The Laskett, Herefordshire

The Laskett photo by Clive Nichols

The Laskett, Unforgettable Garden of the Month by Dr Heather Barrett-Mold OBE, Perennial

Created from 1974 onwards by Sir Roy Strong and Julia Trevelyan Oman CBE

The garden of the Laskett was designed and largely built by Sir Roy Strong and his late wife Julia Trevelyan Oman CBE. It is an autobiographical garden, reflecting their careers in the arts, and shows design influences both from history and from contemporaries like Cecil Beaton and Rosemary Verey. Although just 4 acres, it seems much larger, with a formal plan of garden rooms, hedges, pleached limes, topiary and sculpture.  At the end of 2020 Sir Roy moved house and very generously gave The Laskett to Perennial, who will maintain the garden and its ethos.

The Laskett Silver Jubilee Garden
The Laskett Silver Jubilee Garden © Clive Nichols

Unforgettable garden of the Laskett


In 1973 Sir Roy Strong and Julia Trevelyan Oman moved to The Laskett. It is just 8 miles outside of Hereford and with a lovely Herefordshire rural landscape providing a backdrop to the garden. Julia was a set designer of considerable note. Her set design of the Nutcracker ballet for the Royal Opera House remains contemporary. Sir Roy had been Director of the National Portrait Gallery and had headed the Victoria and Albert Museum. Together their lives and careers in the arts in the second half of the 20th century led to an autobiographical garden with major design influences.

Sir Roy is a distinguished garden historian and was influenced by both history and contemporaries. Cecil Beaton was a friend of the couple and contributed to the garden, as did Rosemary Verey who gave the couple many plants over time. Other influences came from John Piper and Ian Hamilton Finlay. Julia had worked closely with Sir Frederick Ashton choreographer, hence the Ashton Arbour in the garden, and they had many friends of significant influence in the world of the arts.

The Ashton Arbour © Jonathan Myles Lea
The view up to the V&A temple © Jonathan Myles Lea

Formal plan with avenues and sculpture

Visitors to the garden are surprised to learn that the area is just 4 acres. I’m sure that must have seemed an immense expanse when Sir Roy and his wife were building it from scratch from what had previously been a field. It has a formal plan outlined by hedges, pleached limes and topiary, forming avenues with stunning focal points of sculpture each of which tells part of the story of the garden’s designers and their lives together. True to form it has never stood still while Sir Roy managed it with additional elements being added to celebrate specific events.

The Laskett Elizabeth Tudor Walk © Clive Nichols
The Upper Topiary Walk at the Laskett © Clive Nichols

At the back of the house there is the formal Yew garden with The Nymphaeum which looks old but which is a fairly recent build to celebrate Sir Roy’s 80th birthday. At the front of the house there is Fountain Court from which runs the main avenue to the colonnade. Other avenues run almost parallel but at a slight angle. Of these the Elizabeth Tudor Garden is possibly the most striking with undulating hedges backed with pleached limes which frame glimpses of the garden beyond. There are focal points at each end but walking away from the house you see the Shakespeare monument. At this point there is one of the cross avenues with spectacular elements leading to the V & A Museum Temple.

The Stag at the end of Tatiana's Walk © Clive Nichols
The Stag at the end of Tatiana’s Walk © Clive Nichols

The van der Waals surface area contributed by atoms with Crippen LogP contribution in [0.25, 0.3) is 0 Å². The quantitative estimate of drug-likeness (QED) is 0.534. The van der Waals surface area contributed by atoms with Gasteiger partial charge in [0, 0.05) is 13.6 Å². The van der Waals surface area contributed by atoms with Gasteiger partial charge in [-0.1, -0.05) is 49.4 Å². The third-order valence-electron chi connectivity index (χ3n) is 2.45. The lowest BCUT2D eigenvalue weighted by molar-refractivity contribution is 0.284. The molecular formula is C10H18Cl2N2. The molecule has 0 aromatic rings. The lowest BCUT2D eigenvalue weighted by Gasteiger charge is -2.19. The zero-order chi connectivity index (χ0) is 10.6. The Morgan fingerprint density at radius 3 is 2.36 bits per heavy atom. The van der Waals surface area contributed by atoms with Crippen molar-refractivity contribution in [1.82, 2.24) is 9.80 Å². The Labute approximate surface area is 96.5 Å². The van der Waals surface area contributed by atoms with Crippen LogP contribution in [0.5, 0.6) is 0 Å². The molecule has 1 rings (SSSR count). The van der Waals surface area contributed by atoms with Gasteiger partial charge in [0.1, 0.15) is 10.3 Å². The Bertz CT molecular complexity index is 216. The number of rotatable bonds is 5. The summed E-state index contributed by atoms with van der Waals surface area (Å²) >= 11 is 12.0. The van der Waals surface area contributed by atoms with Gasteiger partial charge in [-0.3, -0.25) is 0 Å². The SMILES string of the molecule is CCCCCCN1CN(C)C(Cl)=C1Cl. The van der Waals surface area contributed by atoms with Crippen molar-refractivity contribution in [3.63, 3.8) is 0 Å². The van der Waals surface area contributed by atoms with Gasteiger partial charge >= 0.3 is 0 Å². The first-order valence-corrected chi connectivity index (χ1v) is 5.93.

Another walkway parallel to this one is Tatiana’s walk. At one end is a dramatic stag with gilded antlers seated above a text from Milton’s Paradise Lost, describing the garden of Eden. It leads through the Silver Jubilee Garden with a sundial which came from Cecil Beaton’s Wiltshire garden. This is followed by the Pierpont Morgan Rose Garden. The present configuration of the rose garden was Julia’s final addition to the design but one which she never saw in place. The most recent addition to the garden is the Belvedere which allows panoramic views of the garden.

Remember me

Julia died in 2003 and Sir Roy continued to make changes to their garden and opened it to visitors. There are numerous quotations around the garden. One of the most significant is Remember Me – if you should forget me for a while and afterwards remember, do not grieve – from the poem by Christina Rossetti which was read at Julia’s funeral. Sir Roy has never been one to rest on his laurels or to easily be satisfied and has been content to make changes to the garden. He would say that a garden doesn’t stand still; it must grow to meet the needs of the future but should always retain the ethos of the happy marriage of its originators.

Current Status

I first visited Sir Roy and the garden about seven years ago in 2014 while I was a trustee of Perennial, the charity for horticulturists. Since then I have had the real honour of getting to know Sir Roy and the garden. Even though my term as trustee at Perennial ended, I continued to work with Perennial and Sir Roy. At the end of 2020 Sir Roy moved house and very generously gave The Laskett to Perennial.

The Laskett photo by Clive Nichols
View to the William Shakespeare memorial from just above the Hilliard Garden © Clive Nichols

The combination of planting, in a way that provides vistas and surprises, works so well with the statues, memorials and quotations. These range from headstones for fondly loved cats such as Mr Perkins to four pieces of statuary from the old Palace of Westminster. This is a remarkable and unforgettable garden and its ethos will be maintained by Perennial.

Dr Heather Barrett-Mold OBE
Vice President, Perennial

Visit the Laskett website. The Laskett, Laskett Lane, Much Birch, Herefordshire, HR2 8HZ

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Painswick Roccoco Gardens, the Red House, Photo © Joab Smith